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Apple has been under pressure in the European Union as the Digital Markets Act antitrust legislation requires the company to allow users to sideload apps outside the App Store to increase competition. The iOS 17.2 beta code that the company is indeed moving towards enabling sideloading on iOS devices.
Update: Apple has published new documentation for the ManagedAppDistribution API on its website confirming that it is primarily intended as an MDM solution. As we suggested in our report, it could still be used for other purposes. You can read the original article below.
What is sideloading
For those unfamiliar, the sideloading process consists of installing apps obtained from third-party sources instead of an official source. When it comes to iOS, the official source (and the only one available to iPhone and iPad users) is the App Store. Apple has never allowed sideloading on iOS, as this would allow apps to bypass the App Store guidelines.
However, the European Union last year passed the Digital Markets Act, or DMA, a new piece of antitrust legislation aimed at big tech companies so that they don’t use their advantages to undermine competition. One of the requirements of the DMA is that users can install any apps they want from third-party sources.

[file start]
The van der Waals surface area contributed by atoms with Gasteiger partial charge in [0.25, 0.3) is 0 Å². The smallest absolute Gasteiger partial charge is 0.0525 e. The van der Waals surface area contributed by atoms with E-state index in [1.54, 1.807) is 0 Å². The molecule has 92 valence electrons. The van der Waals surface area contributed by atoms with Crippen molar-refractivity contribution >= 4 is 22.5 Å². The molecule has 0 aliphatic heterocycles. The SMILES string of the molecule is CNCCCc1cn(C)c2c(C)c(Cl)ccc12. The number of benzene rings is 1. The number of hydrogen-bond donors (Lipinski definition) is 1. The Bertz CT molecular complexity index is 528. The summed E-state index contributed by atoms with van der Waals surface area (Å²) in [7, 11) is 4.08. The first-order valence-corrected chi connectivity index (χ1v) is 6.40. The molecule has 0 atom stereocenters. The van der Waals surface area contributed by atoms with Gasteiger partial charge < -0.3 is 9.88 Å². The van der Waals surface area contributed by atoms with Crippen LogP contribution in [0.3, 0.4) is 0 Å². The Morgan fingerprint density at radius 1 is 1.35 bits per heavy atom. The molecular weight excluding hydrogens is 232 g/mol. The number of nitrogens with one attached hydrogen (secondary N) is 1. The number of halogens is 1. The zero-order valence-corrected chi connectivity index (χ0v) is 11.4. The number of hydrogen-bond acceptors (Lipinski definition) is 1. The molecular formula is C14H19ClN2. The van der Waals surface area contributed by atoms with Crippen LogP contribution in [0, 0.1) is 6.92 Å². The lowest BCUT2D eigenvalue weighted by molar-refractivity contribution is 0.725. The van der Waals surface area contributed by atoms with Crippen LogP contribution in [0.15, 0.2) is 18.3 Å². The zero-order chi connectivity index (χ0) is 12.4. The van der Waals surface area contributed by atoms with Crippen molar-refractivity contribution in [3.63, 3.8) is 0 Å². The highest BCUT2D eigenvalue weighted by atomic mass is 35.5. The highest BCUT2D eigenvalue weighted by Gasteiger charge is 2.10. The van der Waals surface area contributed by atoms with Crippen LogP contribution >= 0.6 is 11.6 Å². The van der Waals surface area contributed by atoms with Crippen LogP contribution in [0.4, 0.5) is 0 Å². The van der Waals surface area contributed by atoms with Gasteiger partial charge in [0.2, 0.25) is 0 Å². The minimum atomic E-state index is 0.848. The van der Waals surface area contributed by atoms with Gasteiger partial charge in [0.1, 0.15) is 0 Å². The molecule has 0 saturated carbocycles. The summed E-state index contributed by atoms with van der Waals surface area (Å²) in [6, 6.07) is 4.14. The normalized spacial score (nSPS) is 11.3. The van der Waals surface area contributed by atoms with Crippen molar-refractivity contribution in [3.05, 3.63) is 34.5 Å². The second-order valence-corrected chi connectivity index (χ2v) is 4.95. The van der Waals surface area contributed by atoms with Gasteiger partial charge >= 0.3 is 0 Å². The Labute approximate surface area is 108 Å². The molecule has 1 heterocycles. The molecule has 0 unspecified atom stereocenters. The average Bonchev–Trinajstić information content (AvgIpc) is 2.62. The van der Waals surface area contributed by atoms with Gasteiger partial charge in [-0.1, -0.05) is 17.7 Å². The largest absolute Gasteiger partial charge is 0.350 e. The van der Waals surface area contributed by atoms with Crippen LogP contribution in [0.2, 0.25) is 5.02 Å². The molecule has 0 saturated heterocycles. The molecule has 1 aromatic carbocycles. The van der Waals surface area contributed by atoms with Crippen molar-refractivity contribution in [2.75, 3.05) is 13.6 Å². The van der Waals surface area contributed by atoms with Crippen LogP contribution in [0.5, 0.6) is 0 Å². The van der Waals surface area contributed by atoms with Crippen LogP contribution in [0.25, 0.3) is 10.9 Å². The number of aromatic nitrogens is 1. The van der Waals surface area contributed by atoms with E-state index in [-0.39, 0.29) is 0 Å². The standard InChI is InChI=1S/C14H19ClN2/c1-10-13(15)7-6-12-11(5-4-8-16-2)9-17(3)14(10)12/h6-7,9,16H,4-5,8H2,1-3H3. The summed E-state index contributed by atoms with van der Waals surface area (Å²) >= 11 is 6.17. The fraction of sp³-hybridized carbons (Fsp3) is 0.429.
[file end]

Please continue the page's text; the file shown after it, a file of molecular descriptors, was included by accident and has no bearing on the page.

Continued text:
Previous reports revealed that Apple had been doing under-the-hood work on iOS 17 to prepare the system for sideloading in Europe. With the iOS 17.2 beta, internal code suggests this is true.
iOS 17.2 seems ready to allow alternative app stores
iOS 17.2 has a new public framework called “Managed App Distribution.” While our first thought was that this API would be related to MDM solutions for installing enterprise apps (which is already possible on iOS), it seems that Apple has been working on something more significant than that.
By analyzing the new API, we’ve learned that it has an extension endpoint declared in the system, which means that other apps can create extensions of this type. Digging even further, we found a new, unused entitlement that will give third-party apps permission to install other apps. In other words, this would allow developers to create their own app stores.
The API has basic controls for downloading, installing, and even updating apps from external sources. It can also check whether an app is compatible with a specific device or iOS version, which the App Store already does. Again, this could easily be used to modernize MDM solutions, but here’s another thing.
We also found references to a region lock in this API, which suggests that Apple could restrict it to specific countries. This wouldn’t make sense for MDM solutions, but it does make sense for enabling sideloading in particular countries only when required by authorities – such as in the European Union.
When will this happen?
In theory, Apple is required to comply with DMA legislation by March 2024. The company has even admitted in a Form 10-K filing that it expects to make changes that will impact the App Store’s business model.
At the same time, Apple will also appeal to the European Union about including the App Store in the Digital Markets Act, which is no surprise. Apple will likely try everything to preserve the iOS App Store. But ultimately, iOS 17 will be ready for sideloading.